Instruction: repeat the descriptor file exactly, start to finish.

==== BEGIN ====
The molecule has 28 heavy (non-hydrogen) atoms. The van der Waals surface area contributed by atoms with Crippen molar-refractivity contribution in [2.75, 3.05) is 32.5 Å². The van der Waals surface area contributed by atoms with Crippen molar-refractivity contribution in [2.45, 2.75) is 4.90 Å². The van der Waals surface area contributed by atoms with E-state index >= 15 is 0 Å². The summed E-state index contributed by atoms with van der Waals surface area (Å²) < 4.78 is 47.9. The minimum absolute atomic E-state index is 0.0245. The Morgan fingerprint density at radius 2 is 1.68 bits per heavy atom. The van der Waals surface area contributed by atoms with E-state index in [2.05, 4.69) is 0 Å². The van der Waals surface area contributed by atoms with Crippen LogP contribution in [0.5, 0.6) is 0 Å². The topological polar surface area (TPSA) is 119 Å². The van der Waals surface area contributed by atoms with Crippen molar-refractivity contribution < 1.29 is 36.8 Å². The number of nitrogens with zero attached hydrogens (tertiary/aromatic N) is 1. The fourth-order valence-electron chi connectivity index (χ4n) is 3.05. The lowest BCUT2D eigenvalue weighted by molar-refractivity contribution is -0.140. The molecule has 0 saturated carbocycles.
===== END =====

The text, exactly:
The molecule has 28 heavy (non-hydrogen) atoms. The van der Waals surface area contributed by atoms with Crippen molar-refractivity contribution in [2.75, 3.05) is 32.5 Å². The van der Waals surface area contributed by atoms with Crippen molar-refractivity contribution in [2.45, 2.75) is 4.90 Å². The van der Waals surface area contributed by atoms with E-state index >= 15 is 0 Å². The summed E-state index contributed by atoms with van der Waals surface area (Å²) < 4.78 is 47.9. The minimum absolute atomic E-state index is 0.0245. The Morgan fingerprint density at radius 2 is 1.68 bits per heavy atom. The van der Waals surface area contributed by atoms with E-state index in [2.05, 4.69) is 0 Å². The van der Waals surface area contributed by atoms with Crippen LogP contribution in [0.5, 0.6) is 0 Å². The topological polar surface area (TPSA) is 119 Å². The van der Waals surface area contributed by atoms with Crippen molar-refractivity contribution < 1.29 is 36.8 Å². The number of nitrogens with zero attached hydrogens (tertiary/aromatic N) is 1. The fourth-order valence-electron chi connectivity index (χ4n) is 3.05. The lowest BCUT2D eigenvalue weighted by molar-refractivity contribution is -0.140. The molecule has 0 saturated carbocycles.